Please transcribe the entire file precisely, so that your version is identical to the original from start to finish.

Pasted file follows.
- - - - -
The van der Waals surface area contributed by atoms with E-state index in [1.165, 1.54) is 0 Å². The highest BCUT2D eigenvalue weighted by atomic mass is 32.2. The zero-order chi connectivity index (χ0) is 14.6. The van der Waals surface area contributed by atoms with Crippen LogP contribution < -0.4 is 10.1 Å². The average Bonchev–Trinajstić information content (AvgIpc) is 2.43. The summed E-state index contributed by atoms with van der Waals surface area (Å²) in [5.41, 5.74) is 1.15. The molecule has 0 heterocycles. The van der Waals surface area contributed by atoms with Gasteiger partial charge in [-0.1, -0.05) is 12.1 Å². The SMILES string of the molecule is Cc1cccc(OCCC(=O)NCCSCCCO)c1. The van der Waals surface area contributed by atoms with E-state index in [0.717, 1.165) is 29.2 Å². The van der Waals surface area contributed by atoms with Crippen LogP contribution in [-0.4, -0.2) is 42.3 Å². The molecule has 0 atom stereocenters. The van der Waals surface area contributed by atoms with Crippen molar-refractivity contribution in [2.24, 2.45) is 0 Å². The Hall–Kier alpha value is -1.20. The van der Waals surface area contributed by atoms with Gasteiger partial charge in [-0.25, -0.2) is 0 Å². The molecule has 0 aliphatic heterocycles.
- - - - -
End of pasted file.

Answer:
The van der Waals surface area contributed by atoms with E-state index in [1.165, 1.54) is 0 Å². The highest BCUT2D eigenvalue weighted by atomic mass is 32.2. The zero-order chi connectivity index (χ0) is 14.6. The van der Waals surface area contributed by atoms with Crippen LogP contribution < -0.4 is 10.1 Å². The average Bonchev–Trinajstić information content (AvgIpc) is 2.43. The summed E-state index contributed by atoms with van der Waals surface area (Å²) in [5.41, 5.74) is 1.15. The molecule has 0 heterocycles. The van der Waals surface area contributed by atoms with Gasteiger partial charge in [-0.1, -0.05) is 12.1 Å². The SMILES string of the molecule is Cc1cccc(OCCC(=O)NCCSCCCO)c1. The van der Waals surface area contributed by atoms with E-state index in [0.717, 1.165) is 29.2 Å². The van der Waals surface area contributed by atoms with Crippen LogP contribution in [-0.4, -0.2) is 42.3 Å². The molecule has 0 atom stereocenters. The van der Waals surface area contributed by atoms with Crippen molar-refractivity contribution in [2.24, 2.45) is 0 Å². The Hall–Kier alpha value is -1.20. The van der Waals surface area contributed by atoms with Gasteiger partial charge in [-0.25, -0.2) is 0 Å². The molecule has 0 aliphatic heterocycles.